Susanna Hildebrand’s husband disappeared in 1929. During the 1933 famine, she was arrested picking up corn cobs on the road. Sentenced to seven years jail, she died in prison.
Paul, son of Helena Ens of Chortitza village, was home, recovering from an operation in 1937 when he was arrested at 3:00 a.m. Hustled onto a truck filled with arrested Mennonite men, he was never seen again.
They are two of 30,000 Mennonites who perished in similar ways.
On October 10, 2009, in Zaporizhzhya, Ukraine, 300 Ukrainians and foreign visitors dedicated a monument to “Soviet Mennonite Victims of Tribulation, Stalinist Terror and Religious Oppression.” The memorial consists of three life-size silhouettes: a woman, a man and two children. The base, inscribed in English, German, Russian, and Ukrainian, quotes Scripture: “Blessed are those who mourn” (Matthew 5:4).
The monument, a symbol of the heartache and emptiness of a generation of survivors, is the first within the former USSR to memorialize all Soviet Mennonites. It draws attention to the human costs of a totalitarian system and tells the larger story of tyranny, suffering, and oblivion.
After a decade of planning, the monument was erected by the International Mennonite Memorial Committee for the Former Soviet Union (IMMC-FSU). The city of Zaporizhzhya was a full partner in the installation. Others assisting were the B.C. Mennonite Historical Society and the Mennonite Heritage Cruise. The memorial was funded by donations from Mennonite conferences, historical societies, private individuals, and groups.
Designer Paul Epp and project organizers, Harvey Dyck and Walter Friesen of Canada collaborated with engineer Boris Letkeman and interpreter Ludmilla Kariaka of Ukraine on the granite monument created locally in a former Mennonite quarry.
Paths radiate from the monument in a public park with a newly built children’s playground. Symbolically, it is in the heart of the one-time Mennonite village of Chortitza, the cradle of Mennonite life in Tsarist Russia, founded in 1789.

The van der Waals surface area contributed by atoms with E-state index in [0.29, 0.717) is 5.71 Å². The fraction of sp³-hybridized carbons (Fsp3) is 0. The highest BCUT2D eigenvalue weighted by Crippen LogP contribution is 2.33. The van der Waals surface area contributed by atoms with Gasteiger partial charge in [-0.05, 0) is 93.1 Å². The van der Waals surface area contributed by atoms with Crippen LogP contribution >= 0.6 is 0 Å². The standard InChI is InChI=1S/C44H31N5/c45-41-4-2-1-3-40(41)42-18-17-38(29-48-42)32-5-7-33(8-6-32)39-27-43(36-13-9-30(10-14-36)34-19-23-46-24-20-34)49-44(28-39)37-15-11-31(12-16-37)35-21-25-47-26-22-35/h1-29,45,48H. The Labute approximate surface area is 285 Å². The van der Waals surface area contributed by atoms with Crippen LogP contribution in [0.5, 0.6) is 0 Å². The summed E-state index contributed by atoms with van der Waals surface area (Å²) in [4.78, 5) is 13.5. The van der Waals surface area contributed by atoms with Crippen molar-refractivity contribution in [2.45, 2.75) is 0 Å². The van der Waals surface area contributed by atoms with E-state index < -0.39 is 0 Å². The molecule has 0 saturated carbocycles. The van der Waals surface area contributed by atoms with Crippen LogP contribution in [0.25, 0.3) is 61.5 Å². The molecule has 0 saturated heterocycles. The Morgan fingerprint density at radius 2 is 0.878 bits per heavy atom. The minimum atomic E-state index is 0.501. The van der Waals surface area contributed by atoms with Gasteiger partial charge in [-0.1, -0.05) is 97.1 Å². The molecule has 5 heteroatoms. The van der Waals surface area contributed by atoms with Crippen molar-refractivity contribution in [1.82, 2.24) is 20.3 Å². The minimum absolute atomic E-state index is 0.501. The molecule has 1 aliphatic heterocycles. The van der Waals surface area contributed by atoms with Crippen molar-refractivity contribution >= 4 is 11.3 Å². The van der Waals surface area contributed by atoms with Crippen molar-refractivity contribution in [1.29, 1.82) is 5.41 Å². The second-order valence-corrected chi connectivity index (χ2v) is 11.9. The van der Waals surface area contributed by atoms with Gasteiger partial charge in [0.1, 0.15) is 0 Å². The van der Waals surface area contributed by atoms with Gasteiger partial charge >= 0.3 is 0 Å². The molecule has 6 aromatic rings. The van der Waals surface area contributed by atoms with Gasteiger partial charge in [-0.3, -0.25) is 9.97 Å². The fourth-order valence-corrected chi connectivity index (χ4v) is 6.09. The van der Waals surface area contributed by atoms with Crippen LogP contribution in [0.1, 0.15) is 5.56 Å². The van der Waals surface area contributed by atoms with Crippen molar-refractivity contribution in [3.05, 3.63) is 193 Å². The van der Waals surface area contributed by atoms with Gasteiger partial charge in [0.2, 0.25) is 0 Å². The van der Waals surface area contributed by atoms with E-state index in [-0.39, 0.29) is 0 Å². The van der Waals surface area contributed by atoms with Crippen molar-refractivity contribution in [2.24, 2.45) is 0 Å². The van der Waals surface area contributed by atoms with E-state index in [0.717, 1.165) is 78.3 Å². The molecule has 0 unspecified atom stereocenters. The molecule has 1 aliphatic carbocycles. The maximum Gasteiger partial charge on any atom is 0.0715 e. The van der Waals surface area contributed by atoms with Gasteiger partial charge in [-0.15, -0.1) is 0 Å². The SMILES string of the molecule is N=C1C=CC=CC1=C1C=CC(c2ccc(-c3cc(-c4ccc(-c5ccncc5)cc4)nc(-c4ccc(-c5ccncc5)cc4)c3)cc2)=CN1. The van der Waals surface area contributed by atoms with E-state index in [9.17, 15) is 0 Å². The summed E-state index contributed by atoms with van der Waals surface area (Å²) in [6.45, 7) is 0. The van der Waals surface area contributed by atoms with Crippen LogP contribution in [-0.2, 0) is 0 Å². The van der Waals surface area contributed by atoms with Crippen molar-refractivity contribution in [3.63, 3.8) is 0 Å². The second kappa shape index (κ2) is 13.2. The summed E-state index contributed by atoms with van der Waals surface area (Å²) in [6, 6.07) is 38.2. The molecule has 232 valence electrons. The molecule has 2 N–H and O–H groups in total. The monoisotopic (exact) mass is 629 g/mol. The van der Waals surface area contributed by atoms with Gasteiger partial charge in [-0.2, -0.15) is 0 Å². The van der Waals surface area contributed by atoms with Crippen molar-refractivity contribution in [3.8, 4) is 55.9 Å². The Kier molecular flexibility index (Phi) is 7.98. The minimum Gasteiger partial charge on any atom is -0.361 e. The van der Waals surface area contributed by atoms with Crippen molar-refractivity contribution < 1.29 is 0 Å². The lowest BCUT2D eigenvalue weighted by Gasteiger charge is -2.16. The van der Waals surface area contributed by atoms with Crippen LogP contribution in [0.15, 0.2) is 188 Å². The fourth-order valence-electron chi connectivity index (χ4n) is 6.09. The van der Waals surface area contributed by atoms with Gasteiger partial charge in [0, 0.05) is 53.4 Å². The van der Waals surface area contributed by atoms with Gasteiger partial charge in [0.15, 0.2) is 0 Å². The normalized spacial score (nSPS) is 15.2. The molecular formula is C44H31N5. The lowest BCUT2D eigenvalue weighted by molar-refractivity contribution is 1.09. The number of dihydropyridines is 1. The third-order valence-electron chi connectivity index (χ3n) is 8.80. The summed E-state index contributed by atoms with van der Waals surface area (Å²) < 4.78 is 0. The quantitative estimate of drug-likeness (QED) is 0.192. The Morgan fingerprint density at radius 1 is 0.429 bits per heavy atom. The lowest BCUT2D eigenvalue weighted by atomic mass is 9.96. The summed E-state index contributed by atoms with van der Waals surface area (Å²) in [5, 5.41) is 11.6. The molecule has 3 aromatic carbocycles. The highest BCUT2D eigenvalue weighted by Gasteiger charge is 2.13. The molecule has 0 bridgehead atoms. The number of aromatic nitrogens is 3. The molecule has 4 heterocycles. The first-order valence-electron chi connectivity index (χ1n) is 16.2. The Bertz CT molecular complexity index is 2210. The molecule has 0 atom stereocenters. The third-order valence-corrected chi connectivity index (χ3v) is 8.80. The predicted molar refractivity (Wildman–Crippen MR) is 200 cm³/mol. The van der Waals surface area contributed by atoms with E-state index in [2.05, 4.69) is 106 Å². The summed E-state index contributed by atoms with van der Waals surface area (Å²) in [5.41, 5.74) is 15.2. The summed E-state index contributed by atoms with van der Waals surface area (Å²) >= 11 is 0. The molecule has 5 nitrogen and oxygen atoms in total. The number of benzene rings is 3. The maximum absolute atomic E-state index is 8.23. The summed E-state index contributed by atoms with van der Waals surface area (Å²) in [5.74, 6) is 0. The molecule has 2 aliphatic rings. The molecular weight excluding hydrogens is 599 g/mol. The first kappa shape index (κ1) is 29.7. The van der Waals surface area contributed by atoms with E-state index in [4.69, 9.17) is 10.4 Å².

For 140 years, Mennonites spread into villages, towns, and farms across the Russian empire. After the Bolshevik Revolution of 1917, Mennonites came under increasingly harsh persecution because of their active religious life, German language, and steadfast resistance to Sovietization and religious athieization.
In the 1920s many immigrated to Canada, but thousands remained to be treated as hostile enemies of the state, religious fanatics, counter revolutionaries and fascists. Preachers and religious leaders were arrested. Families were dispossessed, exiled, forced into collective farms and prison labour camps. Many died of starvation, disease, and overwork. Many were executed.
Participating in the event were members of Mennonite churches in Zaporizhzhya and Kutuzovka (Molochna), the Ukrainian Tokmak Rhapsody Chamber Choir, a Mennonite Heritage Cruise choir, local city officials, residents, and guests.
Harvey Dyck, co-chair of the IMMC-FSU and main project organizer, recalled Anabaptist Thieleman van Braght’s admonition that the heroism and sacrifice of those in The Martyrs Mirror should not be lost to the community and the world, but be a remembrance and example. Equally, “the story of 30,000 Soviet Mennonites should not be lost,” said Dyck. “It chronicles a tragic past and opens us more fully to the suffering and heroism of Ukrainians, Russians, Jews, peoples of Siberia and Central Asia and people around the world.”